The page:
PETROENG 3023 - Well Completion & Stimulation

North Terrace Campus - Semester 2 - 2017

The objective of this course is to provide students the broad understanding of petroleum well completion process. The course covers the fundamental principles of the design and evaluation of well completions, casing design in various loading condition with various downhole situations; placement of casing, liners and well tubing; cementing techniques; perforation techniques; gravel packing; sand control and measurement, use of different sand control devices; fundamentals of fracturing including acid fracturing and hydraulic fracturing; and matrix acidizing. This course also covers the broad overviews of various completion techniques, tools, and wellhead types, and surface gathering systems.

  • General Course Information
    Course Details
    Course Code PETROENG 3023
    Course Well Completion & Stimulation
    Coordinating Unit Australian School of Petroleum
    Term Semester 2
    Level Undergraduate
    Location/s North Terrace Campus
    Units 3
    Contact Up to 5 hours per week
    Available for Study Abroad and Exchange Y
    Prerequisites PETROENG 2010
    Assumed Knowledge Higher Maths, Physics, Chemistry
    Restrictions Available to BE(Petroleum) students only
    Course Description The objective of this course is to provide students the broad understanding of petroleum well completion process. The course covers the fundamental principles of the design and evaluation of well completions, casing design in various loading condition with various downhole situations; placement of casing, liners and well tubing; cementing techniques; perforation techniques; gravel packing; sand control and measurement, use of different sand control devices; fundamentals of fracturing including acid fracturing and hydraulic fracturing; and matrix acidizing. This course also covers the broad overviews of various completion techniques, tools, and wellhead types, and surface gathering systems.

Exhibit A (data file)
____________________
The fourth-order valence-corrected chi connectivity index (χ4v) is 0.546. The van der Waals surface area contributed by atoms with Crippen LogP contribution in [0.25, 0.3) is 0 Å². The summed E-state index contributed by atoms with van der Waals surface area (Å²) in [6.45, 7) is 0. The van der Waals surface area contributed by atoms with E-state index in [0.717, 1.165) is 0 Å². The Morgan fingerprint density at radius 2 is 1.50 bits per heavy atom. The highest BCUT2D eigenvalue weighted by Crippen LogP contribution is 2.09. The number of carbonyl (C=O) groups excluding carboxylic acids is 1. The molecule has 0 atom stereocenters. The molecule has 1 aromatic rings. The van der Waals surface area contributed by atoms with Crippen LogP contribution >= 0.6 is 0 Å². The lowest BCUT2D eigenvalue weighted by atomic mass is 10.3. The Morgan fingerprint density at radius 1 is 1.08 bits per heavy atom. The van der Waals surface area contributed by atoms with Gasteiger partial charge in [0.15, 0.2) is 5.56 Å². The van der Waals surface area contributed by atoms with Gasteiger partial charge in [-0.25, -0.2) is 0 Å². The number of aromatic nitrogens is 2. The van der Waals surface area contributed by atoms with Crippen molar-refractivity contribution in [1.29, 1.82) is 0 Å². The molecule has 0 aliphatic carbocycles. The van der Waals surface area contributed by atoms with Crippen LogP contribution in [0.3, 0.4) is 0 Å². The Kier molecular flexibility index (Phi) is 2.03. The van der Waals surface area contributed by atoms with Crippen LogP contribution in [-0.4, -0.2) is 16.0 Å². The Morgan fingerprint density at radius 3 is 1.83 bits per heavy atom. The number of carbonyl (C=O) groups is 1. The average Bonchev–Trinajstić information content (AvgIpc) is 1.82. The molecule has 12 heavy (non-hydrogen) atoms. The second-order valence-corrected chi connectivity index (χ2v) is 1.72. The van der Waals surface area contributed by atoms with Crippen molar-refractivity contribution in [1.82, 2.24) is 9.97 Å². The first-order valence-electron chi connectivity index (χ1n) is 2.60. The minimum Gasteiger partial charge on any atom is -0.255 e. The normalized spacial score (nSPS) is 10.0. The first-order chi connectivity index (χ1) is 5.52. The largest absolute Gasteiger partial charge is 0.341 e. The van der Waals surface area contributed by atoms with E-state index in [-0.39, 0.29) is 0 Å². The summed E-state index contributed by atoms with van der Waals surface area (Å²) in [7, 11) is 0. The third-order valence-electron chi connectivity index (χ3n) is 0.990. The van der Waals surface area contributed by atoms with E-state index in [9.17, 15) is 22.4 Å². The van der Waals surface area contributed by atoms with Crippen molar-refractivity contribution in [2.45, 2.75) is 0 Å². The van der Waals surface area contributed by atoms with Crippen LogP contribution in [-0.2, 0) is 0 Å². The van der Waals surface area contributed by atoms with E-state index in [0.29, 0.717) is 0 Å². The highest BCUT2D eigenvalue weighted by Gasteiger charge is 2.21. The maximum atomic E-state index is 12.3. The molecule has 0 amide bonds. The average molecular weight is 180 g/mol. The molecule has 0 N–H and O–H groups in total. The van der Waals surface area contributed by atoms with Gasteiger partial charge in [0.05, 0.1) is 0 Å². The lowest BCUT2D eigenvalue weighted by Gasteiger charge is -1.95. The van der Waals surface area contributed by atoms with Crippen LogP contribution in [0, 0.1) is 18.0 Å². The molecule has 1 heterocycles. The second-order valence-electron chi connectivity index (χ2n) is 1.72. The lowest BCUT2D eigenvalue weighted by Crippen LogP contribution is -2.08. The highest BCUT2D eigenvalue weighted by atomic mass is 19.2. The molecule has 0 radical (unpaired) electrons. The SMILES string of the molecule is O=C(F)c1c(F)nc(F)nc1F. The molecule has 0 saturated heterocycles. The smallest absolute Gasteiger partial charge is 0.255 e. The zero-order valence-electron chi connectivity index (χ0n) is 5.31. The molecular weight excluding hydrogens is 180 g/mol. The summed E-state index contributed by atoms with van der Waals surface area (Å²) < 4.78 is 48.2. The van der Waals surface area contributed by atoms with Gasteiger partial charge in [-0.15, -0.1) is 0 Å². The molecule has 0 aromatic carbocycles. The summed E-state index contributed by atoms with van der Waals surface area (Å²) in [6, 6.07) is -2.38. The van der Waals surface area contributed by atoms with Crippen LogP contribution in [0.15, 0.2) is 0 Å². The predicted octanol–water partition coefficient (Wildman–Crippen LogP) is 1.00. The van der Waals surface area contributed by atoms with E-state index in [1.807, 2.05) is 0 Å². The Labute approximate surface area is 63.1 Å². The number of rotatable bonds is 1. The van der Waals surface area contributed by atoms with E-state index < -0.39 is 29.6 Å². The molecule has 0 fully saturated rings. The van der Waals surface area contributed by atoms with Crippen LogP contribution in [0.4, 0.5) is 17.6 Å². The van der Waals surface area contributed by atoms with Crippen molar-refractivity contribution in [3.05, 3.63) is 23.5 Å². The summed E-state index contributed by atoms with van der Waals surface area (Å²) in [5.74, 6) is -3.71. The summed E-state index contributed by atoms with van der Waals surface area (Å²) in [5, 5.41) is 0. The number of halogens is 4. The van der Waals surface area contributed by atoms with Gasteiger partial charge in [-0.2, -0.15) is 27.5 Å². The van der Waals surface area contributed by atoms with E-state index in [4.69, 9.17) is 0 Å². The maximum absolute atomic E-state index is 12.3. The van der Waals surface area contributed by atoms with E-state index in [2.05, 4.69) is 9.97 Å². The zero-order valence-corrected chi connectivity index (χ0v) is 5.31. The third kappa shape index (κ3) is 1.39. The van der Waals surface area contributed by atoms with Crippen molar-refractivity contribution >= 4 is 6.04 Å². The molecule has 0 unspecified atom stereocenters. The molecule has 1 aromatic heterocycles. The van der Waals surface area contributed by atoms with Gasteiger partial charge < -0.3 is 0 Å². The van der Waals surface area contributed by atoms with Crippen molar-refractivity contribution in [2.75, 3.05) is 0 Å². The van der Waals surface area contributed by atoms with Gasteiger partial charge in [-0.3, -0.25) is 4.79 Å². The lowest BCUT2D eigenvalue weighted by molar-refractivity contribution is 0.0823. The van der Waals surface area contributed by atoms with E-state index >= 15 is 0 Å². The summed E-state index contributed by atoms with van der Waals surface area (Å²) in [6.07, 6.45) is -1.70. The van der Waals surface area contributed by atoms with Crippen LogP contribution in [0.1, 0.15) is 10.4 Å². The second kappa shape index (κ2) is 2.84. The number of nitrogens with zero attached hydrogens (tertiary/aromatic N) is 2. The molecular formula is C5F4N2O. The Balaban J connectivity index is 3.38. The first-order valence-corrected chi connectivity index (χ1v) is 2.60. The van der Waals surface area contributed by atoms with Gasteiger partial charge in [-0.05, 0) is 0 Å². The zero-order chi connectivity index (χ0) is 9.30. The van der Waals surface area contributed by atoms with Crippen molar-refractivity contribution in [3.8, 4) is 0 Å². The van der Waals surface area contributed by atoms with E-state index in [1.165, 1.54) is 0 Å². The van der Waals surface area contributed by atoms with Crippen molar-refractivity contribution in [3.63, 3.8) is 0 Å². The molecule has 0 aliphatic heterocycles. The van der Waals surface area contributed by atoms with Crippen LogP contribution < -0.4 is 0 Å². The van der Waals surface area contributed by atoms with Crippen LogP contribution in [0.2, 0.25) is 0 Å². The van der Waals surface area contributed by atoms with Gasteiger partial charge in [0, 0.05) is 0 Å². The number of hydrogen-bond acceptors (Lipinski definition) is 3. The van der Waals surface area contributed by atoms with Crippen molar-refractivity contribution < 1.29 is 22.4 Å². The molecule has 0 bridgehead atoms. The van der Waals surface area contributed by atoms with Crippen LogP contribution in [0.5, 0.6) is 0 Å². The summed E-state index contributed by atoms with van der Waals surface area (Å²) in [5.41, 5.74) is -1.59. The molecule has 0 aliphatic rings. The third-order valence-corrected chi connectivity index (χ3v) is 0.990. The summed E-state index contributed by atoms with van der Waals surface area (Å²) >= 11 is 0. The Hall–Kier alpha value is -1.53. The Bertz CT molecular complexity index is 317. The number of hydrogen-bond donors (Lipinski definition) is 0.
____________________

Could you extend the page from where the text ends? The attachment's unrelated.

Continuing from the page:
Course Staff

    Course Coordinator: Dr Alireza Salmachi

    Course Timetable

    The full timetable of all activities for this course can be accessed from Course Planner.

  • Learning Outcomes
    Course Learning Outcomes
    On successful completion of this course students will be able to:

     
    1 To learn, understand and be able to recall the main terminology, concepts, and techniques that applies to Well Completion and Stimulation
    2 Apply a critical-thinking and problem-solving approach towards the design of a well completion
    3 Apply theoretical and practice skills in real problems through case studies
    4 Analyse, and devise relevant solutions to problems posed within the course, individually and with team mates
    5 Interact with other students to practice teamwork and communication skills
    6 Engage and participate in class and online discussions
    7 Evaluate and provide feedback on your own learning experience

     
    The above course learning outcomes are aligned with the Engineers Australia Stage 1 Competency Standard for the Professional Engineer.
    The course is designed to develop the following Elements of Competency: 1.1   1.2   1.3   1.4   1.5   1.6   2.1   2.2   2.3   2.4   3.1   3.2   3.3   3.4   3.5   3.6   

    University Graduate Attributes

    This course will provide students with an opportunity to develop the Graduate Attribute(s) specified below:

    University Graduate Attribute Course Learning Outcome(s)
    Deep discipline knowledge
    • informed and infused by cutting edge research, scaffolded throughout their program of studies